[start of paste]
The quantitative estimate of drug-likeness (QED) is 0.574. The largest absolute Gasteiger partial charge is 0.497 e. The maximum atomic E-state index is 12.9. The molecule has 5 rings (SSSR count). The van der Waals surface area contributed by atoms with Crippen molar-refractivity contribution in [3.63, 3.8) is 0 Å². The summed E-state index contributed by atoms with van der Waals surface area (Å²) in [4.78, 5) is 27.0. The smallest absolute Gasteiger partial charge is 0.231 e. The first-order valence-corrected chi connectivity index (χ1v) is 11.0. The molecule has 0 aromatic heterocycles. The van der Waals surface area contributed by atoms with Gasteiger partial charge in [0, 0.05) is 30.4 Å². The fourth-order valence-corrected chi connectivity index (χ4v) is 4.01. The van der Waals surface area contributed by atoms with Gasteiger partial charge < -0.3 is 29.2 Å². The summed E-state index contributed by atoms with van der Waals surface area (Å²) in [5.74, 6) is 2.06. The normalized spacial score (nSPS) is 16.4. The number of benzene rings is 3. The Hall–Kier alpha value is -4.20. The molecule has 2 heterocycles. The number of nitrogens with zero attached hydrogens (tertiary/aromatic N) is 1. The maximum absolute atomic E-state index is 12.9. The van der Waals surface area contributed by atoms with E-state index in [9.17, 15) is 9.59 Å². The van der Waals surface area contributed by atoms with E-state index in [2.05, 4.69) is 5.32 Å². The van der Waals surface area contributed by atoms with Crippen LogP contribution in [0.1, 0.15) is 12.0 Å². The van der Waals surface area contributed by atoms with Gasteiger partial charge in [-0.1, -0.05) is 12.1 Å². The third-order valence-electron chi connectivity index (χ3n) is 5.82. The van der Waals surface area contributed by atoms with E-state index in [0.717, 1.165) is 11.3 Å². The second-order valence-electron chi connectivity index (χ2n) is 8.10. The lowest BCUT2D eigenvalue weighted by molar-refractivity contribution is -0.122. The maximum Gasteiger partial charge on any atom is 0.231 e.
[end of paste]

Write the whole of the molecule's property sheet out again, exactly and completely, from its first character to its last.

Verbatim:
The quantitative estimate of drug-likeness (QED) is 0.574. The largest absolute Gasteiger partial charge is 0.497 e. The maximum atomic E-state index is 12.9. The molecule has 5 rings (SSSR count). The van der Waals surface area contributed by atoms with Crippen molar-refractivity contribution in [3.63, 3.8) is 0 Å². The summed E-state index contributed by atoms with van der Waals surface area (Å²) in [4.78, 5) is 27.0. The smallest absolute Gasteiger partial charge is 0.231 e. The first-order valence-corrected chi connectivity index (χ1v) is 11.0. The molecule has 0 aromatic heterocycles. The van der Waals surface area contributed by atoms with Gasteiger partial charge in [0, 0.05) is 30.4 Å². The fourth-order valence-corrected chi connectivity index (χ4v) is 4.01. The van der Waals surface area contributed by atoms with Gasteiger partial charge < -0.3 is 29.2 Å². The summed E-state index contributed by atoms with van der Waals surface area (Å²) in [5.74, 6) is 2.06. The normalized spacial score (nSPS) is 16.4. The number of benzene rings is 3. The Hall–Kier alpha value is -4.20. The molecule has 2 heterocycles. The number of nitrogens with zero attached hydrogens (tertiary/aromatic N) is 1. The maximum absolute atomic E-state index is 12.9. The van der Waals surface area contributed by atoms with E-state index in [9.17, 15) is 9.59 Å². The van der Waals surface area contributed by atoms with E-state index in [2.05, 4.69) is 5.32 Å². The van der Waals surface area contributed by atoms with Crippen LogP contribution in [0.1, 0.15) is 12.0 Å². The van der Waals surface area contributed by atoms with Gasteiger partial charge in [-0.1, -0.05) is 12.1 Å². The third-order valence-electron chi connectivity index (χ3n) is 5.82. The van der Waals surface area contributed by atoms with E-state index in [0.717, 1.165) is 11.3 Å². The second-order valence-electron chi connectivity index (χ2n) is 8.10. The lowest BCUT2D eigenvalue weighted by molar-refractivity contribution is -0.122. The maximum Gasteiger partial charge on any atom is 0.231 e.